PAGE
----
Get 2 days of unlimited access
Textbook Notes (270,000)
CA (160,000)
UTM (8,000)
SOC (1,000)
Chapter 13

chapter 13 notes

Course Code
Mary Jo Nadeau

This preview shows page 1. to view the full 5 pages of the document.
Chapter 13
-Poor social and economic conditions and inequalities in access to resources
and services affect an individual or groups health and well-being
-Groups experiencing some form of social exclusion tend to sustain higher
health risks and lower health status
-Poverty is a key cause and product of social exclusion
-Racial and gender differences in health status tend to reflect differences in
social and economic conditions.
-Racialized poverty accounts for labour market segregation, low occupation
status, high and frequent unemployment status, substandard housing
combined with violent or distressed neighbourhoods, homelessness, poor
working conditions, extended hours of work or multiple jobs, experience with
everyday forms of racism and sexism, and lead to unequal health service
utilization, and differential health status.
-there have been links between the minority status of ethnic, immigrant and
racialized groups and low health status.
-socio-economic conditions in early life lead to increased health risks in
-racialized community members, recent immigrants, and refugee women,
men and their children, experience psycho-social stress of discrimination and
racism which contribute to such health problems as hypertension, mental
health, and behavioural problems such as substance abuse.
-research shows that the experience of racism and discrimination puts
racialized group members and immigrants at higher risk of mental health
Social Exclusion:
-Describes both structures and the dynamic processes of inequality among
groups in society which, over time, structure access to critical resources that
determine the quality of membership in society and ultimately produce and
reproduce a complex of unequal outcomes.
-in industrialized societies, social exclusion is a by product of a form of
unbridled accumulation whose processes commodify social relations and
intensify inequality along racial and gender lines
-In the post 9/11 era, racial profiling and new notions of national security
seem to have exacerbated the experience of this form of social exclusion
Social Exclusion in the Late Twentieth and Early Twenty-First
-The intensification of social exclusion can be traced to the restructuring of
the global and national economies which emphasized deregulation and re-
You're Reading a Preview

Unlock to view full version

Only page 1 are available for preview. Some parts have been intentionally blurred.

regulation of markets, the decline of welfare state, the commodification of
public goods, demographic changes owing to increased global migrations,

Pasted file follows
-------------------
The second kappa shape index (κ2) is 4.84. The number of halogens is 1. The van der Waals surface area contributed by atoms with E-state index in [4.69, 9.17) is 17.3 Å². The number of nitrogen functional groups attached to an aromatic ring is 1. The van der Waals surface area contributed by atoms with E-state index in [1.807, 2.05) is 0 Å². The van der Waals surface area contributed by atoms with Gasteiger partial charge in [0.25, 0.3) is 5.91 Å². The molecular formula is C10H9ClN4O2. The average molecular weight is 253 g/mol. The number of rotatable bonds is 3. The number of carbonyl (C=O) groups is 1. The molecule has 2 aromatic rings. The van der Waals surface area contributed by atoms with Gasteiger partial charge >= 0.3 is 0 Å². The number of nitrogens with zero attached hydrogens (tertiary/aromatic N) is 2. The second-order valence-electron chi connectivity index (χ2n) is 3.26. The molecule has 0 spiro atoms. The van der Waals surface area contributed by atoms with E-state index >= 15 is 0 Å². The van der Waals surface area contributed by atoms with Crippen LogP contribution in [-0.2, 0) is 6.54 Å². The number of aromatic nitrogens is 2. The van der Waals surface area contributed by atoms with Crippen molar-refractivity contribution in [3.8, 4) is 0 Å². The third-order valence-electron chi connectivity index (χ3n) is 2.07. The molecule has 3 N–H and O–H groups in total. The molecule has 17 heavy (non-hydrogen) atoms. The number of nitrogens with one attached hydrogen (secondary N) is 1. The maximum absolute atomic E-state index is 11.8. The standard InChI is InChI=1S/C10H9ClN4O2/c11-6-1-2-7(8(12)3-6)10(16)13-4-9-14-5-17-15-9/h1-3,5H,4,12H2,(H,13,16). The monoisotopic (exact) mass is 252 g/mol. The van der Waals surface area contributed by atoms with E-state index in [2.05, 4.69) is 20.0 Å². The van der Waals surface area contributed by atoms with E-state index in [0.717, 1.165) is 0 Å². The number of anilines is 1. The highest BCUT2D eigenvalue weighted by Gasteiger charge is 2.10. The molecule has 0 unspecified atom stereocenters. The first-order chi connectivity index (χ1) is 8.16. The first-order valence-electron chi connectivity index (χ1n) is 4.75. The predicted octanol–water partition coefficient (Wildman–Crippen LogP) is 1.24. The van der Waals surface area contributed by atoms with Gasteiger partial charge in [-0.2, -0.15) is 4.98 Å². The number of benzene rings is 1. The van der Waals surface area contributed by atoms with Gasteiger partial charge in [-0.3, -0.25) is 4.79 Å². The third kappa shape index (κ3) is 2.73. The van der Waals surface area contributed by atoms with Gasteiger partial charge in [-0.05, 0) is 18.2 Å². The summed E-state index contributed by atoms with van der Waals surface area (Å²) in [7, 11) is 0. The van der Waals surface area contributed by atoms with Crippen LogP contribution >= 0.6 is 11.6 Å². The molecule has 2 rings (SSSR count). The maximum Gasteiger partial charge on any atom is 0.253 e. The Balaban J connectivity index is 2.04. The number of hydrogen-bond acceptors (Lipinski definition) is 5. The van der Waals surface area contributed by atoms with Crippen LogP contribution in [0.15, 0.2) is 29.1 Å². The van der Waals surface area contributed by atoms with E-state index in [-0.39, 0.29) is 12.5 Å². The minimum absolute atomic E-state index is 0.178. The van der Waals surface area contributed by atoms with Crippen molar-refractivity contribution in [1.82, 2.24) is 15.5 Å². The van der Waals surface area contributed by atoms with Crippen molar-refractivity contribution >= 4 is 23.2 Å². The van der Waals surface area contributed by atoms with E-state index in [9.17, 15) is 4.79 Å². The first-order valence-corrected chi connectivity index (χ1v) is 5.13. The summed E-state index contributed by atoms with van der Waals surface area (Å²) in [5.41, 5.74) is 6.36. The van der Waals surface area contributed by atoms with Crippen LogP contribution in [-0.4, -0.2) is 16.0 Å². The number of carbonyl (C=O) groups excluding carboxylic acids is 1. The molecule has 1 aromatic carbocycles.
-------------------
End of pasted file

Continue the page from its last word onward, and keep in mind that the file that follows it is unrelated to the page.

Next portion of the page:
changes in work arrangements towards flexible deployment, and
intensification of labour through longer hours, work fragmentation, multiple
jobs, and increasing non-standard forms of work
-in this policy environment, the social exclusion concept seeks to shift the
focus back to the structural inequalities that determine the intensity and
extent of marginalization in society
Social Exclusion in the Canadian Context
-social exclusion defines the inability of certain subgroups to participate fully
in Canadian life due to structural inequalities in access to social, economic,
political, and cultural resources arising out of the often intersecting
experiences of oppression as it relates to race, class, gender, disability, sexual
orientation, immigrant status and the like.
-the process of group or individual isolation within and from such key
Canadian societal institutions as the school system, the criminal justice
system and the health care system, as well as spatial isolation or
neighbourhood segregation
-social exclusion is also an expression of unequal relations of power among
groups in society which then determine unequal access to economic, social,
political, and cultural resources.
-the assertion of certain privileges come at the expense of, and
marginalization of others.
-in Canada, there are four identified groups of special risk: women, new
immigrants, racialized group members and Aboriginal peoples.
Racialization of Poverty
-As the Canadian population grew, the corresponding rate for racialized
groups was 21% higher.
-Over the same period, the racial component of the labour force grew by 28%
-with that shift has come a noticeable lag in social economic performance
among members of the groups
-These developments had numerous adverse social impacts, leading to
differential life chances for racialized group members
-the racialization of poverty is directly linked to the depending of oppression
and social exclusion of racialized and immigrant communities on one hand
and entrenchment of privileged access to economic opportunity for a small
but powerful section of the majority population on the other
-racialized community members and Aboriginal peoples are twice as likely to
be poor than other Canadians because of the intensified social and economic
exploitation of the racialized and Aboriginal communities whose members
have to endure historical racial and gender inequalities accentuated by the
You're Reading a Preview

Unlock to view full version